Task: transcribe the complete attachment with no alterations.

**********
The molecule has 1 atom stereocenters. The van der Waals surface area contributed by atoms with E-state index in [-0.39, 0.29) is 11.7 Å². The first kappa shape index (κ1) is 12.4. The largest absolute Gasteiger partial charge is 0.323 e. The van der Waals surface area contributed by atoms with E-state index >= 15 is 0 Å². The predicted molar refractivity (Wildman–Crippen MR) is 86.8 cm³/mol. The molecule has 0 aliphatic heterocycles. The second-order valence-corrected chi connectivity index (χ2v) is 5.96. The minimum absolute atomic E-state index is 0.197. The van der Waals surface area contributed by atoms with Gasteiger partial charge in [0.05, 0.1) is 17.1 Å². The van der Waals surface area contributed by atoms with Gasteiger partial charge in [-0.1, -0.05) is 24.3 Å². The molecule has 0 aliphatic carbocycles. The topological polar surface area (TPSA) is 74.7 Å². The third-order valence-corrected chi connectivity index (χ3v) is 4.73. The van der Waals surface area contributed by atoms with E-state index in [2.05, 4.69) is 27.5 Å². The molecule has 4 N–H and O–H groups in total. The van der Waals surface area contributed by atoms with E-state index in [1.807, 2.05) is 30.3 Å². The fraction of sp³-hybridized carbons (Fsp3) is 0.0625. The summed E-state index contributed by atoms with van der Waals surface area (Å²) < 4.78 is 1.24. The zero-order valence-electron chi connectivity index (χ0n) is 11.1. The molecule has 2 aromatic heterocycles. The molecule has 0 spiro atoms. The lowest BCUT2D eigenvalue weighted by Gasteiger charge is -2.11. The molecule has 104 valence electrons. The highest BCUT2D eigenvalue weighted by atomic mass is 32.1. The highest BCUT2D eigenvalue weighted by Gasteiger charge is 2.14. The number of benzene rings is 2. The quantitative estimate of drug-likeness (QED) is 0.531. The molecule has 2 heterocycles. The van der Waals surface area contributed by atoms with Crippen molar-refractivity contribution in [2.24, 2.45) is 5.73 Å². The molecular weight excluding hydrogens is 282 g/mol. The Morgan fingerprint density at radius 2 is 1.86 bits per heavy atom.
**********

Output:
The molecule has 1 atom stereocenters. The van der Waals surface area contributed by atoms with E-state index in [-0.39, 0.29) is 11.7 Å². The first kappa shape index (κ1) is 12.4. The largest absolute Gasteiger partial charge is 0.323 e. The van der Waals surface area contributed by atoms with E-state index >= 15 is 0 Å². The predicted molar refractivity (Wildman–Crippen MR) is 86.8 cm³/mol. The molecule has 0 aliphatic heterocycles. The second-order valence-corrected chi connectivity index (χ2v) is 5.96. The minimum absolute atomic E-state index is 0.197. The van der Waals surface area contributed by atoms with Gasteiger partial charge in [0.05, 0.1) is 17.1 Å². The van der Waals surface area contributed by atoms with Gasteiger partial charge in [-0.1, -0.05) is 24.3 Å². The molecule has 0 aliphatic carbocycles. The topological polar surface area (TPSA) is 74.7 Å². The third-order valence-corrected chi connectivity index (χ3v) is 4.73. The van der Waals surface area contributed by atoms with E-state index in [2.05, 4.69) is 27.5 Å². The molecule has 4 N–H and O–H groups in total. The van der Waals surface area contributed by atoms with E-state index in [1.807, 2.05) is 30.3 Å². The fraction of sp³-hybridized carbons (Fsp3) is 0.0625. The summed E-state index contributed by atoms with van der Waals surface area (Å²) < 4.78 is 1.24. The zero-order valence-electron chi connectivity index (χ0n) is 11.1. The molecule has 2 aromatic heterocycles. The molecule has 0 spiro atoms. The lowest BCUT2D eigenvalue weighted by Gasteiger charge is -2.11. The molecule has 104 valence electrons. The highest BCUT2D eigenvalue weighted by atomic mass is 32.1. The highest BCUT2D eigenvalue weighted by Gasteiger charge is 2.14. The number of benzene rings is 2. The quantitative estimate of drug-likeness (QED) is 0.531. The molecule has 2 heterocycles. The van der Waals surface area contributed by atoms with Crippen molar-refractivity contribution in [2.24, 2.45) is 5.73 Å². The molecular weight excluding hydrogens is 282 g/mol. The Morgan fingerprint density at radius 2 is 1.86 bits per heavy atom.